I hope this helps! Thanks for the great question!

Kate says

Hi Jim,

I’m trying to interpret the results of a general linear model I have run. I have two factors – treatment and date (where the same experiment was repeated on different dates). Both give a significant p value but one has a much higher F value (136 compared to 8). Does that mean the factor with the higher F value is having a greater effect?

Jim Frost says

Hi Kate, that’s a great question. In a nutshell, no, the higher F-value doesn’t indicate a greater effect. I write about how to identify the most important variables in your model. I talk about it in the regression context, but you can apply some of the principles to ANOVA as well. I think that post will help you with this issue.

Nara says

Hi Jim,

if the overall regression model and none of predictor is not significant, how should I interpret the F-value and R-squared?

Jim Frost says

Hi Nara, unfortunately, when the overall F-test is not significant and none of the predictors are significant, you really have no evidence of any relationships between your model and the response variable.

In terms of how to interpret the F-value, that’s the test statistic for F-tests. The test uses this statistic to calculate the p-value. The F-value is the ratio of two variances. For this type of test, the ratio is: Variance explained by your model / Variance explained by the intercept-only model. As the F-value increases for this test, it indicates that your model is doing better compared to the intercept-only model. When the F-value reaches a critical value, you can reject the null hypothesis. I’ve written about how the F-test works in one-way ANOVA. That post shows how F-values are converted to P-values. That’s a different use of the F-test, but the ideas are very much the same. You just change the variances that are included in the ratio.

As for the R-squared. Because your F-test of overall significance is not statistically significant, it means you have insufficient evidence to conclude that your R-squared is greater than zero. The R-squared value in your analysis might not equal zero, but that’s probably just due to chance correlations rather than a true explanation of the population variance.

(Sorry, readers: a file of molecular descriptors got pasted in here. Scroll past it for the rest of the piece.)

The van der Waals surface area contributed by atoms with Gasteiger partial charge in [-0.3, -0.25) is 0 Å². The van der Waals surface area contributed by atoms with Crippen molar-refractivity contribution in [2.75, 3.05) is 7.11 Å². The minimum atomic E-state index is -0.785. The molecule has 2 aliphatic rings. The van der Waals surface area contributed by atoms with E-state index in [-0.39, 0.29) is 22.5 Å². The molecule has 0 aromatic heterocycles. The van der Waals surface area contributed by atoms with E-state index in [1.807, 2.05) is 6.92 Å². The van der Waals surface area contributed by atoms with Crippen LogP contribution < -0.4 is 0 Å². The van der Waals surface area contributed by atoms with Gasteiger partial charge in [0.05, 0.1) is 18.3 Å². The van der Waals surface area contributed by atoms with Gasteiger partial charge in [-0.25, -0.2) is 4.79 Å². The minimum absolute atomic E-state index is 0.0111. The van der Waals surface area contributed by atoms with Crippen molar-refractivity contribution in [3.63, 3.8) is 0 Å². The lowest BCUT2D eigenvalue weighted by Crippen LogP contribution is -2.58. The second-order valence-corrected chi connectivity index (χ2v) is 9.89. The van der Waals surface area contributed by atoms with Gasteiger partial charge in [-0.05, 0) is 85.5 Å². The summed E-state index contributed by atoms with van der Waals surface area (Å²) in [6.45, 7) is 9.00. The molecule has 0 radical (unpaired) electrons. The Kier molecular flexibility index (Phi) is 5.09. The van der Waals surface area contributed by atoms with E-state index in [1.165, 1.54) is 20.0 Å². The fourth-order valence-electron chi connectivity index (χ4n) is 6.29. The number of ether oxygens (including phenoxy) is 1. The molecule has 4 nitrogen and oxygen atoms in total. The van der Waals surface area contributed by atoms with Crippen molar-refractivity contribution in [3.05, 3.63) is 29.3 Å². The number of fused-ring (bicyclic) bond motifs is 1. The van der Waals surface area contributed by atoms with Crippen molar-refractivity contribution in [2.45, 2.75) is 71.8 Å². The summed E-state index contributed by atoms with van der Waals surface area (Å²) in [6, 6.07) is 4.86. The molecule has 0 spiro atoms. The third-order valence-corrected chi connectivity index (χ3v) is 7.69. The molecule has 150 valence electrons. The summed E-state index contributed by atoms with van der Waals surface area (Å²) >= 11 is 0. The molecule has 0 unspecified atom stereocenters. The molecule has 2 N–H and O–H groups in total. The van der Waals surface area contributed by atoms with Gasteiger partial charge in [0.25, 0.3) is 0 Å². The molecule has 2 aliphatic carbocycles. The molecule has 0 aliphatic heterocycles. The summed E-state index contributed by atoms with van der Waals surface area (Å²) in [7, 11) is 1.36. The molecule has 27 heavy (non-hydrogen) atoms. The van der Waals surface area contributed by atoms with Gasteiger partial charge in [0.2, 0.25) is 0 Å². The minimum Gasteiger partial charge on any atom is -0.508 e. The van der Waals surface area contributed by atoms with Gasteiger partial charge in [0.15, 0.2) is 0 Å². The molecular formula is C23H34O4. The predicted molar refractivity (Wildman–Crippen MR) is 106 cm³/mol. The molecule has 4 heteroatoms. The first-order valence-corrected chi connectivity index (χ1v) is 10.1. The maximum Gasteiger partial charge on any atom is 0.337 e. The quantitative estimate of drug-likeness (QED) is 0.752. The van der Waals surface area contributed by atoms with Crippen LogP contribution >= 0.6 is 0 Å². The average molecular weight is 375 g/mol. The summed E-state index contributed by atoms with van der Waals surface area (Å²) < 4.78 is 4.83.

Dawn says

Jim,

Thank you for a great post! I have a question. If my F-value was found to not be significant (p=.069), do I still interpret the individual t-values in the coefficients table? If I do, then there are two variables that are significant (p<.05). I have been searching and having difficulty finding an answer to this!

Thank You

Dawn

Jim Frost says

Hi Dawn, yes, the results of the different tests can disagree. Despite the insignificant F-test, you can still conclude that your two variables are statistically significant. I’d guess that either you’re leaving insignificant variables in the model and/or those two variables are close to the significance level.

CORDELIA says

Hello Jim,

I enjoy every bit of your lectures here. Please does it imply, when F-test is statistically insignificant?

Jim Frost says

Hi Cordelia,

I’m glad that you find these to be helpful!

If your F-test of overall significance is NOT significant, then you fail to reject the null hypothesis. For this test, you can interpret it in several equivalent ways.

You can say that you have insufficient evidence to conclude that your model explains the variation in the dependent variable any better than just using the mean of the dependent variable.

Or, you can say that you have insufficient evidence to conclude that the R-squared is significantly greater than zero.

In short, your model is not explaining the variability in dependent variable to a statistically significant degree.

I hope this helps!